What the World Needs Now is Love…or Cooking

Image via Wikimedia Commons

Image via Wikimedia Commons

My first foray into cooking quickly turned into a cooking failure.

And by “cooking” I mean heating up a can of chicken noodle soup on the stove.

I don’t remember how old I was, but my brother was teaching me what to do. He was the soup making expert, because he wouldn’t eat anything that looked like a fruit or vegetable. So he pretty much lived off a diet of peanut butter and jelly sandwiches (one of God’s greatest creations) and Campbell’s bean and bacon soup.

When I tried to pour it from pot to bowl, I didn’t expect the handle to be so hot (insert your own joke here), and I dropped every last bit of it down the sink.

I remember thinking then, in between thoughts of New Kids on the Block: I’ll never be able to cook. I’m terrible at it, and it’s not even fun.

Somewhere after college, I realized that I enjoyed cooking immensely. And not just heating up a can of soup.

While it took me a while to get on that bandwagon, I didn’t realize the benefits to cooking your own food.

Mark Bittman’s column in the New York Times this week discusses just that. He spoke with author/journalist/professor Michael Pollan about the importance of cooking.

“Cooking is probably the most important thing you can do to improve your diet. What matters most is not any particular nutrient, or even any particular food: it’s the act of cooking itself,” Pollan said. “People who cook eat a healthier diet without giving it a thought. It’s the collapse of home cooking that led directly to the obesity epidemic.”

What can also get lost when we aren’t cooking? Community.

Obviously, we can go out to eat with people. But cooking with or for someone and sharing food takes your connection to a different level.  You might forget a meal out with friends, but you don’t ever forget when a person cooked for you. There’s some fundamental difference there.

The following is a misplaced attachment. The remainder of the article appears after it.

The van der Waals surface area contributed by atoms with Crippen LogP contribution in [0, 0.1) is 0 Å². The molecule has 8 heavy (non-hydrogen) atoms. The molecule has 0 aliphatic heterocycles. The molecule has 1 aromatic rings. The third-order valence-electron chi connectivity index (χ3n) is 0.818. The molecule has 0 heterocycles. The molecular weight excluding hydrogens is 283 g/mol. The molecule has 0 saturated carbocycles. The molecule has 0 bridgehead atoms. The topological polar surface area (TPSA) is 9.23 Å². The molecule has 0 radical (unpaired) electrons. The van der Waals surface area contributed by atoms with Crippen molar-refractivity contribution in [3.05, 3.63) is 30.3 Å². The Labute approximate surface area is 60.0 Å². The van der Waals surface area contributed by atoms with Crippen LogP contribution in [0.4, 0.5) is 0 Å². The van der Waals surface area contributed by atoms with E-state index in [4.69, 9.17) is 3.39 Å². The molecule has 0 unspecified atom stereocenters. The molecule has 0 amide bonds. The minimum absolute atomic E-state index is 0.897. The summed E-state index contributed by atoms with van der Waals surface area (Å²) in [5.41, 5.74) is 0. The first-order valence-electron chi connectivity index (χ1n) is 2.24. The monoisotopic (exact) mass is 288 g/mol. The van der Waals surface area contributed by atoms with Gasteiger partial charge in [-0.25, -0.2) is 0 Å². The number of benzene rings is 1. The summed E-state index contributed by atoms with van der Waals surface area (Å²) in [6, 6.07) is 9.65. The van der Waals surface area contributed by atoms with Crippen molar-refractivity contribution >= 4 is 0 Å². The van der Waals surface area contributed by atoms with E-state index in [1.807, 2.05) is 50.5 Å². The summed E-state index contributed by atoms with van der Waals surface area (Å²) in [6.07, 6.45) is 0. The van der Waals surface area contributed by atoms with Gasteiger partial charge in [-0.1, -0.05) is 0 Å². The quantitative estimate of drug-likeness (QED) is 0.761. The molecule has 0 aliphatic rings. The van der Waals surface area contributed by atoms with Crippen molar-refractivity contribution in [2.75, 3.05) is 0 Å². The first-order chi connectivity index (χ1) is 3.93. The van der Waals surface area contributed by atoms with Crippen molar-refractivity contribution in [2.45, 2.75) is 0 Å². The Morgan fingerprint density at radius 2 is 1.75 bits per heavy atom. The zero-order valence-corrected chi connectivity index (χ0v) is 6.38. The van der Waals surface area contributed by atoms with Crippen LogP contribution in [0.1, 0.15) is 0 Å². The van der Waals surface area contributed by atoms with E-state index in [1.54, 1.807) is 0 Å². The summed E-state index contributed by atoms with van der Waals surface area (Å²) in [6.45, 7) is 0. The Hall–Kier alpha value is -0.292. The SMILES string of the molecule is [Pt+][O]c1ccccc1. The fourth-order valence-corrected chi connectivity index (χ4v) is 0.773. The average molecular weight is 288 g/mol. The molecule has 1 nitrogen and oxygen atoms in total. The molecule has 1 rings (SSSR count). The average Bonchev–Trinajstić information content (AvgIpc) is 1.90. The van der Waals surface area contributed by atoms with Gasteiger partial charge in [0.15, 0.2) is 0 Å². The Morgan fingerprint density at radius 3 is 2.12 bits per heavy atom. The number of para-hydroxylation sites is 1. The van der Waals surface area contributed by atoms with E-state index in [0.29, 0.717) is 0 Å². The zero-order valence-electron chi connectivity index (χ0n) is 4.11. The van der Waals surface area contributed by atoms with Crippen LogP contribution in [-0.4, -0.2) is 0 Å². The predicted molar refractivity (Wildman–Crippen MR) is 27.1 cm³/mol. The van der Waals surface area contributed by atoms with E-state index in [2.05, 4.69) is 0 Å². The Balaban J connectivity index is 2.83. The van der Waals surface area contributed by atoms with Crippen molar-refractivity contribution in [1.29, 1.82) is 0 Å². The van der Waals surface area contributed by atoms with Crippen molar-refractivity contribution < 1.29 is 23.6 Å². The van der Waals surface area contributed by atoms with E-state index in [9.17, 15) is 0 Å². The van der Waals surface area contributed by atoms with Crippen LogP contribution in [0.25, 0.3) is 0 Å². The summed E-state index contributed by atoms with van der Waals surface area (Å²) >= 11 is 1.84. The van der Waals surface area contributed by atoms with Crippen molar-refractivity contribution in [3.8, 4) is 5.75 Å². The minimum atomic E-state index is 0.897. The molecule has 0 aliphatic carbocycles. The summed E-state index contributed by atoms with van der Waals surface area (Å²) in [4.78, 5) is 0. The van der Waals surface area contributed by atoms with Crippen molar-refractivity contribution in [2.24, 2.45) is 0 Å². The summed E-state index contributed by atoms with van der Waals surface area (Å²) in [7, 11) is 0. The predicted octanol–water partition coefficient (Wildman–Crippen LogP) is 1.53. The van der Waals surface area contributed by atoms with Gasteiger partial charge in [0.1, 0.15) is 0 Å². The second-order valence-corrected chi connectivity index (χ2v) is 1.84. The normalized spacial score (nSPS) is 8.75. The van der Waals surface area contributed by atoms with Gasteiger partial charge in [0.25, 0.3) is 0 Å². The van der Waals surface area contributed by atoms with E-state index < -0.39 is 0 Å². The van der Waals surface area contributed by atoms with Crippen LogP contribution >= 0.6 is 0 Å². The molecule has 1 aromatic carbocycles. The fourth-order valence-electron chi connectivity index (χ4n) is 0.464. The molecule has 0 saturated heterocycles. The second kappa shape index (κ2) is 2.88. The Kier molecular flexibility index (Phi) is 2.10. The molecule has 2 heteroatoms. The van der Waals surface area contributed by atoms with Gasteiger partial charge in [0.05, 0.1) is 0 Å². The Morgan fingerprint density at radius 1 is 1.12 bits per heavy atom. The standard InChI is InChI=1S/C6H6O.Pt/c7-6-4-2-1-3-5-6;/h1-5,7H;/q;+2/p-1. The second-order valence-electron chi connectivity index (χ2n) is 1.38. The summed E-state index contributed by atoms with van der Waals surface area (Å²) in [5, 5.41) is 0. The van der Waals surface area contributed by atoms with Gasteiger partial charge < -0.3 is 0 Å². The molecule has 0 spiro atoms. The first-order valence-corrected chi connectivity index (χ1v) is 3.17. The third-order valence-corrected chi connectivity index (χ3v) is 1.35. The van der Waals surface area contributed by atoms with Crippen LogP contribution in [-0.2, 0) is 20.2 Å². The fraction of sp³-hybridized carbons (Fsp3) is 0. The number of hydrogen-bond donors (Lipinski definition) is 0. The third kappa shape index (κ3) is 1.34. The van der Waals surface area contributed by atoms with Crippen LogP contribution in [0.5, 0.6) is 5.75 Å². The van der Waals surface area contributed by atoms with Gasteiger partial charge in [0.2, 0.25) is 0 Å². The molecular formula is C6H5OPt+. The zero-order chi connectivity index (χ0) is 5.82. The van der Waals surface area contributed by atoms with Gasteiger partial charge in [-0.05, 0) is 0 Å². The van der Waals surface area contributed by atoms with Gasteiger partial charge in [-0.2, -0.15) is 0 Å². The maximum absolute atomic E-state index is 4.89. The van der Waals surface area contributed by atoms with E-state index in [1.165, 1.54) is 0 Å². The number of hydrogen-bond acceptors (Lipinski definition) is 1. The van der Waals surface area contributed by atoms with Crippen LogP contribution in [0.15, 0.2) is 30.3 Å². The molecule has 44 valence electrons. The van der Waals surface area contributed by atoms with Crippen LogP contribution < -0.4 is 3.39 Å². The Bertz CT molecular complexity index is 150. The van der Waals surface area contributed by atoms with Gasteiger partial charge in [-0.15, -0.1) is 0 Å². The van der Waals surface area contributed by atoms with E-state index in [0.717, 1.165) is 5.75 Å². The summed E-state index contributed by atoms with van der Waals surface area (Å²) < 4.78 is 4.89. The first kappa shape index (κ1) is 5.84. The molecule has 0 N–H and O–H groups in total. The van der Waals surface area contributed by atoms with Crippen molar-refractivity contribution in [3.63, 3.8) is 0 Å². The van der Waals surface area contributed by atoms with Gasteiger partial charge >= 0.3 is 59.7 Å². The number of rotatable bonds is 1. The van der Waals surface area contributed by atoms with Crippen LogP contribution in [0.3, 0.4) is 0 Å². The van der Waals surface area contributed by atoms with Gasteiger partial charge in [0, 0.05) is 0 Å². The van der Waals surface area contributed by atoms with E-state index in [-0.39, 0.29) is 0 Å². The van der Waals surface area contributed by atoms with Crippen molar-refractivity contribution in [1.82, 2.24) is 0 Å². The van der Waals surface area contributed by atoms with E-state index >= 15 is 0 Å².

Think of how often God stresses community in the Bible. Much of the Bible is a story of one community, the Jewish people. In Acts, we read the early church gathered and shared meals every day. He built us to need community, and often times we see that community strengthened in the context of sharing a meal.

Passover is a meal people have shared with family and friends for thousands of years. For Christians, taking communion connects us to the beginning of our faith, a remembrance of the meal Jesus shared with His disciples as one of his final acts before dying on the cross. He ate meals with people most did not want to be seen with (Mark 2: 13-17), and He did that to make a point.

Honestly, how many of the problems and misunderstandings could we solve if we would take the time to share a meal with someone?

In the first chapter their book Food: A Culinary History by Jean-Louis Flandrin and Massimo Montanari they discuss how cooking food changed civilization from the earliest times.

“The social impact of cooking was no doubt more immediately apparent than were its nutritional implications. It encouraged commensalism, or eating with others, and led to a greater division of labor within the group, all of whose members participated in a regular round of activities associated with eating. The result was more complex group organization.”

If we make time for cooking, we’re making time to strengthen our community, to strengthen our relationships with our family, friends and maybe some people we never wanted to put in either of those two categories. We’re making time to live in a way that God intended for us.

 

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